‘A Tale of One City’: A Missing Historical Site Narratively Restored

A look at al-Hassan Bakri’s most recent novel, A Tale of One City:

By Nassir al-Sayeid al-Nour

Al-Hassan Bakri is a Sudanese academic and acclaimed novelist, winner of the prestigious Tayeb Salih Award for the Novel in 2003. He has written a number of novels, including The Conditions of a Veteran Warrior, The People of the Highlands, Hot Weather, and Binge of Seduction. His literary contributions range from novels to political essays to public dialogue inside and outside Sudan.

His most recent novel A Tale of One City حكاية مدينة واحدةwas published this year in Cairo by Alain Publishing. It weaves together historic events and mythical interpretations. The novel’s polyphonic narrative space is vast, encompassing the development of historical events and characters. The novel is led by a central narrator who once lived in Soba, an ancient city that was part of the late Christian Kingdom of Alawa, in what’s now central Sudan. It collapsed during the sixteenth century.

History, here, is told through the lives of ordinary people. The narrative distills the imagined history and geography, mapping a space where history and legend meet. The fearless hero Sindiki meets his beloved Shahindah before the warrior who organizes an army to re-invade the City of Soba.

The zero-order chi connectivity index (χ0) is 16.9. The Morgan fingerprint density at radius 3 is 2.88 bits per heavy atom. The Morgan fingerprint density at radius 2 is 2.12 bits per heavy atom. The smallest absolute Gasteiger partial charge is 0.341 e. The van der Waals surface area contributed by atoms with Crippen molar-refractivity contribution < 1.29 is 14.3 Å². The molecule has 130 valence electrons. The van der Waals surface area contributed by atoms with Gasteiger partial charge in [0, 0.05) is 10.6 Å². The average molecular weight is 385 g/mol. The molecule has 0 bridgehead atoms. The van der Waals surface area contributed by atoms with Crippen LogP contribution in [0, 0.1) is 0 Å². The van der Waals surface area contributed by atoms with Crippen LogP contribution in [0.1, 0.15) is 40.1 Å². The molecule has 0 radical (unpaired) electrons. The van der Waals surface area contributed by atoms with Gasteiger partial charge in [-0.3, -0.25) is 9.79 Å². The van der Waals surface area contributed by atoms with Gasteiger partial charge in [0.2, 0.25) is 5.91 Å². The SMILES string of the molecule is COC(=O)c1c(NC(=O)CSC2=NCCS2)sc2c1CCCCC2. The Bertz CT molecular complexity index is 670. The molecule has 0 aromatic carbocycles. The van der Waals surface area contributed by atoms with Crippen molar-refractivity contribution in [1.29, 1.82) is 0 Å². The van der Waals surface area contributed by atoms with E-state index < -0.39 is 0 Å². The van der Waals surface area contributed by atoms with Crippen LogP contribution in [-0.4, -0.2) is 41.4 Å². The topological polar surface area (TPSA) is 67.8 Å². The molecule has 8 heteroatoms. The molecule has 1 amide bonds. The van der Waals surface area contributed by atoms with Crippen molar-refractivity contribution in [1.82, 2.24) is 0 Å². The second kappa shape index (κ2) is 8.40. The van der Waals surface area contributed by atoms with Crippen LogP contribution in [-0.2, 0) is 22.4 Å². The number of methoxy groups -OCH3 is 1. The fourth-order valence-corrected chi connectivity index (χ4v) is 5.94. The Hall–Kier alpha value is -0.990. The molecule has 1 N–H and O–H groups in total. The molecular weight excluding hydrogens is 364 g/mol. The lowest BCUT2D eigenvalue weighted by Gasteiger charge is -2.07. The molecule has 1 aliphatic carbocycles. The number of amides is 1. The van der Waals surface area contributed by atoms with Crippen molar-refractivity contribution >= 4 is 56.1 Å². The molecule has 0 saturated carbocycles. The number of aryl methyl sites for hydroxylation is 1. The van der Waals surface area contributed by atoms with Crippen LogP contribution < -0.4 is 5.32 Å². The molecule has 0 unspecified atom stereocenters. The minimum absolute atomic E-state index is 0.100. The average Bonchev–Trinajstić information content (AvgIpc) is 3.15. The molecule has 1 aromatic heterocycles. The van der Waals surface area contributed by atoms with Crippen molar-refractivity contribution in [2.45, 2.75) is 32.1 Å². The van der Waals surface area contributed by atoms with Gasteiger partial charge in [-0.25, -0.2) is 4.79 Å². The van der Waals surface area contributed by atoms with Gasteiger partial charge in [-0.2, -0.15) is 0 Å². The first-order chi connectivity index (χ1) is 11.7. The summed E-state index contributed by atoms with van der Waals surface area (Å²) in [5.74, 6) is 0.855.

The events, based around an image-oriented narrative structure, are intensified by these images. And through various narrative upheavals, the characters’ positions are determined.

The City of Soba is often mentioned as a precise location, amongst its neighbors, giving it both narrative and symbolic significance. The novel connects historical facts, linguistic markers, and citations as intertexts and traces a wide space of anthropological and historical materials.

It does use the past to project criticisms onto our current reality, yet such critique is not the novel’s central mission. Instead, the novel centrally inscribes human contradictions, as represented by the characters’ actions through war, violence, and the unending ambitious of its narrator.

Bakri’s novelistic project has focused mainly on human tragedy and ontological anthropology’s unanswered questions, with his works exploring the deepest darkness within human nature. Interestingly, this novel has an open ending, with several possibilities, like a number of other classic works that examine the relationship between its characters and their unavoidable destinies.

Nassir al-Sayeid al-Nour is a Sudanese author and critic.

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